Description : This bibliography cites those Canadian and foreign reference sources that describe Canadian people, institutions, organizations, publications, art, literature, languages, and history. It lists books of a general nature as well as works in the disciplines of history and the humanities. These large divisions are then broken down by subject, genre, type of document, and province or territory. Titles of national, provincial/territorial, or regional interest are included in every subject area when available. The contents of the book are indexed four ways: by name, title, French subject, and English subject. And to facilitate browsing, the major reference books (those dealing with more than one subject or a large geographical region) are also cross-referenced.
Description : The core of the book revolves around the shifting nature of Ontario’s political landscape. In many ways this is a story of successive governments, ambitious politicians, diligent bureaucrats, and endless library reports straddling the decades. Their aim appears to have been making even better a system that, despite weaknesses, was clearly the best in Canada. Three distinctive trends emerged in Ontario librarianship after the 1930s: first, a growing sense of professionalism in librarianship; second, an enhanced sense of belonging to a pan-Canadian library movement that in 1946 would result in the formation of the Canadian Library Association; and third, a heightened awareness of the competing demands of high culture and popular culture. Public libraries became an important vehicle for promoting community, albeit with competing visions of “space and place,” as Canada generally and Ontario specifically experienced post-World War II immigration and the baby boom. As libraries approached the 21st century, the concerns of digital formats and the all-encompassing Internet intertwined to alter the book-centric "bricks and mortar" world of libraries. Nonetheless, public libraries were well placed to survive this new threat, just as they had with the challenges of radio, television, and telecommunication challenges in the 20th century.
Description : The Canadian Multicultural Mosaic has long been recognized as an OCo if not the OCo outstanding characteristic of the Canadian nation at home and abroad. It has, further, come to be regarded as a model worldwide of a well-functioning culturally diverse society. This first book-length study of Canadian multicultural childrenOCOs literature sets out to explore how literature for the young has contributed to the creation of the countryOCOs multicultural discourse as well as to the construction of its national identity. In this context, childrenOCOs literature possesses particular significance, as juvenile literature by nature serves an educational purpose which extends to forming and informing the next generation of a countryOCOs citizens. In order to achieve a deeper understanding of the complex structures at work, not only the fictional works themselves but also CanadaOCOs policy with regard to childrenOCOs culture and literature have been examined. In order to provide an optimally comprehensive picture, chapters include, among other aspects, information on public library services for immigrant children, on Canadian research collections specializing in childrenOCOs literature, on Canadian publishing for children, and on promotional activities. The works of fiction examined cover the period from 1950 to 1994 OCo thus illustrating the development of the nationOCOs multicultural discourse OCo and include various Canadian regions as well as protagonists belonging to different ethnic groups. While the approach is interdisciplinary, the novels discussed are above all read against the tenets of Canadian multiculturalism as manifested in such core documents as Prime Minister TrudeauOCOs 1971 parliamentary declaration and the 1988 Canadian Multiculturalism Act. The chief objective of the present study is to understand the interdependence between ideology, childrenOCOs literature, and the creation of a national discourse."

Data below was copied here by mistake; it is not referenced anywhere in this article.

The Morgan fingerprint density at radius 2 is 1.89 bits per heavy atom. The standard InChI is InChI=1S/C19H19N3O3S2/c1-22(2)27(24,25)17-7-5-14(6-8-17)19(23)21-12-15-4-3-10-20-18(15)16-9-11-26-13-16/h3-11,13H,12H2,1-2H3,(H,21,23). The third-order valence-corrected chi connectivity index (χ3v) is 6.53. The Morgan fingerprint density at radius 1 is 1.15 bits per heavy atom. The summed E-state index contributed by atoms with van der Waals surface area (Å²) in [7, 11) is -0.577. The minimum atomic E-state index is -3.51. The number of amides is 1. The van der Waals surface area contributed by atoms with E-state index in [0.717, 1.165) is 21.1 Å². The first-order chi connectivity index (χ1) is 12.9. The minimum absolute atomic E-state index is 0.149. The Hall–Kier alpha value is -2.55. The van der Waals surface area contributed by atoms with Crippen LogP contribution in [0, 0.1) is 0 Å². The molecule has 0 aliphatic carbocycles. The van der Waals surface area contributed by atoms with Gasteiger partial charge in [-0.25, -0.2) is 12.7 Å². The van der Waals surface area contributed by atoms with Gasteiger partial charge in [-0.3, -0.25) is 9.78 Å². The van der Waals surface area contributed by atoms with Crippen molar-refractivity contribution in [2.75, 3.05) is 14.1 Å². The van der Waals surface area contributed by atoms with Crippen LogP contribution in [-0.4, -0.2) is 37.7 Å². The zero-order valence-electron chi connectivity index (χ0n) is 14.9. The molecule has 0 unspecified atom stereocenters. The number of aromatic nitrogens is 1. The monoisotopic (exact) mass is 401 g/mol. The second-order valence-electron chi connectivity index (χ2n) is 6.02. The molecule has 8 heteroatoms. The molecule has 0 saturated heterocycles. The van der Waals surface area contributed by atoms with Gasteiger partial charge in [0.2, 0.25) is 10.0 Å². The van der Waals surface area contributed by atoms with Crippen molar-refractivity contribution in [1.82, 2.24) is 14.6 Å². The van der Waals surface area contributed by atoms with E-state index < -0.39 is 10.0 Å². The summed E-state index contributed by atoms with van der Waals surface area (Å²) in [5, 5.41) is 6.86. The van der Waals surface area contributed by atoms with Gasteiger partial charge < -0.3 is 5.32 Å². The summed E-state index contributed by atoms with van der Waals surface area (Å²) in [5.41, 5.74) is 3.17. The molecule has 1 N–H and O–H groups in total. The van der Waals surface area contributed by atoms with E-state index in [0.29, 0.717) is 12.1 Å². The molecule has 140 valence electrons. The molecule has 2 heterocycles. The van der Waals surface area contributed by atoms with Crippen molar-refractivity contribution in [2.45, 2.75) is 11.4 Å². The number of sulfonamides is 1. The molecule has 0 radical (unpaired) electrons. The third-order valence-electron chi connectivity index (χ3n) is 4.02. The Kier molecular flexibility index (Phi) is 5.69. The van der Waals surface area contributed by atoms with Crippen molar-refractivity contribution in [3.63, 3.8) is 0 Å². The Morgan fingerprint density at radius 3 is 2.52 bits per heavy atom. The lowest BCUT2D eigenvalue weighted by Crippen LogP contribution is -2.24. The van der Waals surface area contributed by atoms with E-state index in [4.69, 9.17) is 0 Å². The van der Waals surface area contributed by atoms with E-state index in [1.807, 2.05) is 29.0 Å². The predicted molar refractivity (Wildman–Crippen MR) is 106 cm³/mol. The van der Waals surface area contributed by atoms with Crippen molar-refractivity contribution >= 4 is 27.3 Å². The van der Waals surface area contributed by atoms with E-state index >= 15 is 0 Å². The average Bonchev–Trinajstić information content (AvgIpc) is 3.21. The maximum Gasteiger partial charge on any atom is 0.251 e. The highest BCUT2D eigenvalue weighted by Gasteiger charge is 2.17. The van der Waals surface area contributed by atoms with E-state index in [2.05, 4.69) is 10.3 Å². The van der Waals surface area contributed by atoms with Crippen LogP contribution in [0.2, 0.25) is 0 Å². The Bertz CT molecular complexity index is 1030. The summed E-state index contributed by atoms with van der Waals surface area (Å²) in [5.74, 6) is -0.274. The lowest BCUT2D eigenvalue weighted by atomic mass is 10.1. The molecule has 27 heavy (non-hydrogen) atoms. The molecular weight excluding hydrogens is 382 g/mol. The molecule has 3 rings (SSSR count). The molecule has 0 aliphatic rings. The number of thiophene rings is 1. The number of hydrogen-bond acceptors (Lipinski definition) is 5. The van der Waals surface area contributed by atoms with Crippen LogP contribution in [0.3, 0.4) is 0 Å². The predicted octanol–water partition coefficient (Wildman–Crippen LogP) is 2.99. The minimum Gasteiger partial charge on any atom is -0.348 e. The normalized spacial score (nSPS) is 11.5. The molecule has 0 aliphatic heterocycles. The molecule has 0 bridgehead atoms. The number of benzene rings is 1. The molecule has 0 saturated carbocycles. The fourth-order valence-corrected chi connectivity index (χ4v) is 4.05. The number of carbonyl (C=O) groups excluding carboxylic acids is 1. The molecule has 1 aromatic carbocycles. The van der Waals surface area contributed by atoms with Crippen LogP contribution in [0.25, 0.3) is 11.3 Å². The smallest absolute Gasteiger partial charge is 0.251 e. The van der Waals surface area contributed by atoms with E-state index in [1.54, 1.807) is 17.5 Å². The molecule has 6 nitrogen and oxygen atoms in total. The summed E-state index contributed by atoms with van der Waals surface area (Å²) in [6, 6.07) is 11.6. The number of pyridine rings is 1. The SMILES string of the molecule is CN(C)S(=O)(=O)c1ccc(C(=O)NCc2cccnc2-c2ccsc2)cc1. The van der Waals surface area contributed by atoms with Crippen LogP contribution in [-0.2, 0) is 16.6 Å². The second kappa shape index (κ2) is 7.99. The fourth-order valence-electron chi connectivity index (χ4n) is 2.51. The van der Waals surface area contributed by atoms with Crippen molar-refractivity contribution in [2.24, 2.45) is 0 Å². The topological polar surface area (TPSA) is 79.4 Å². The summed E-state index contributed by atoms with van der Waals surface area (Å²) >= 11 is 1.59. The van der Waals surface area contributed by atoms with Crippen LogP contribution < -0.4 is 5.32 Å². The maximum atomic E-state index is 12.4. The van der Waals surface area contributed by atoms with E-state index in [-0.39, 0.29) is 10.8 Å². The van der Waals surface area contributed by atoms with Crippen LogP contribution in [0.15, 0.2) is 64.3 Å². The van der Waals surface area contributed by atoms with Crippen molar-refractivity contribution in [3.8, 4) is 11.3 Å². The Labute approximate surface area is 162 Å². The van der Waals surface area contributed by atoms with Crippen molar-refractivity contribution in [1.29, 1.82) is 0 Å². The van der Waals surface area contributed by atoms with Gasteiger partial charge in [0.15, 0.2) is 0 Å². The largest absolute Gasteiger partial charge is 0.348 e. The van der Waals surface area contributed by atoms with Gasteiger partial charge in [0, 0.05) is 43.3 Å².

Description : The essays in Writing between the Lines explore the lives of twelve of Canada’s most eminent anglophone literary translators, and delve into how these individuals have contributed to the valuable process of literary exchange between francophone and anglophone literatures in Canada. Through individual portraits, this book traces the events and life experiences that have led W.H. Blake, John Glassco, Philip Stratford, Joyce Marshall, Patricia Claxton, Doug Jones, Sheila Fischman, Ray Ellenwood, Barbara Godard, Susanne de Lotbinire-Harwood, John Van Burek, and Linda Gaboriau into the complex world of literary translation. Each essay-portrait examines why they chose to translate and what linguistic and cultural challenges they have faced in the practice of their art. Following their relationships with authors and publishers, the translators also reveal how they have defined the goals and the process of literary translation. Containing original, detailed biographical and bibliographical material, Writing between the Lines offers many new insights into the literary translation process, and the diverse roles of the translator as social agent. The first text on Canadian translators, it makes a major contribution in the areas of literary translation, comparative literature, Canadian literature, and cultural studies.